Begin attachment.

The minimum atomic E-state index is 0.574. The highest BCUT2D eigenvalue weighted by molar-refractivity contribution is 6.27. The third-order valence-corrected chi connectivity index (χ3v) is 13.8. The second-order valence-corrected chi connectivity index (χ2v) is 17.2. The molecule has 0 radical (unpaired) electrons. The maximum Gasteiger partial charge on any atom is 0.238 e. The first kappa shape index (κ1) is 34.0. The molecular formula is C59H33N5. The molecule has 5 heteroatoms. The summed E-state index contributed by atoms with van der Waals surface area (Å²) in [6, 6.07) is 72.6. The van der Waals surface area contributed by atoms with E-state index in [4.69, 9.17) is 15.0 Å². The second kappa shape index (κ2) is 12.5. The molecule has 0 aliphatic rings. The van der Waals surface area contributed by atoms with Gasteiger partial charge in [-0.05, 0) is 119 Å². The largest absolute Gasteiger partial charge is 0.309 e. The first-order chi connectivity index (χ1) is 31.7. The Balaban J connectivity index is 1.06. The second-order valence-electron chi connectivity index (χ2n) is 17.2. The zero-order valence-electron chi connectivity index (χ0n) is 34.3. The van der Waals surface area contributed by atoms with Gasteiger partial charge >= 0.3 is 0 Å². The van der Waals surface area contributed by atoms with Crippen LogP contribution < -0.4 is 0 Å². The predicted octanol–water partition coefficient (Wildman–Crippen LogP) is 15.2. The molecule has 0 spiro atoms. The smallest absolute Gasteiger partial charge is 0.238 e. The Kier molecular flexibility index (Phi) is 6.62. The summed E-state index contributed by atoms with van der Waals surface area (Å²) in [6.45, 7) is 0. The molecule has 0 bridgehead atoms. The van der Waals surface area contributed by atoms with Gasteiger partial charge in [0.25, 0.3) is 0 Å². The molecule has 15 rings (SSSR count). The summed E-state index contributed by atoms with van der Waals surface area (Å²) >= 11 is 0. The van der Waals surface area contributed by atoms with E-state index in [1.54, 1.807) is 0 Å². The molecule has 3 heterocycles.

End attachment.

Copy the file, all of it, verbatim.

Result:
The minimum atomic E-state index is 0.574. The highest BCUT2D eigenvalue weighted by molar-refractivity contribution is 6.27. The third-order valence-corrected chi connectivity index (χ3v) is 13.8. The second-order valence-corrected chi connectivity index (χ2v) is 17.2. The molecule has 0 radical (unpaired) electrons. The maximum Gasteiger partial charge on any atom is 0.238 e. The first kappa shape index (κ1) is 34.0. The molecular formula is C59H33N5. The molecule has 5 heteroatoms. The summed E-state index contributed by atoms with van der Waals surface area (Å²) in [6, 6.07) is 72.6. The van der Waals surface area contributed by atoms with E-state index in [4.69, 9.17) is 15.0 Å². The second kappa shape index (κ2) is 12.5. The molecule has 0 aliphatic rings. The van der Waals surface area contributed by atoms with Gasteiger partial charge in [-0.05, 0) is 119 Å². The largest absolute Gasteiger partial charge is 0.309 e. The first-order chi connectivity index (χ1) is 31.7. The Balaban J connectivity index is 1.06. The second-order valence-electron chi connectivity index (χ2n) is 17.2. The zero-order valence-electron chi connectivity index (χ0n) is 34.3. The van der Waals surface area contributed by atoms with Gasteiger partial charge >= 0.3 is 0 Å². The van der Waals surface area contributed by atoms with Crippen LogP contribution < -0.4 is 0 Å². The predicted octanol–water partition coefficient (Wildman–Crippen LogP) is 15.2. The molecule has 0 spiro atoms. The smallest absolute Gasteiger partial charge is 0.238 e. The Kier molecular flexibility index (Phi) is 6.62. The summed E-state index contributed by atoms with van der Waals surface area (Å²) in [6.45, 7) is 0. The molecule has 0 bridgehead atoms. The van der Waals surface area contributed by atoms with Gasteiger partial charge in [0.25, 0.3) is 0 Å². The molecule has 15 rings (SSSR count). The summed E-state index contributed by atoms with van der Waals surface area (Å²) >= 11 is 0. The van der Waals surface area contributed by atoms with E-state index in [1.54, 1.807) is 0 Å². The molecule has 3 heterocycles.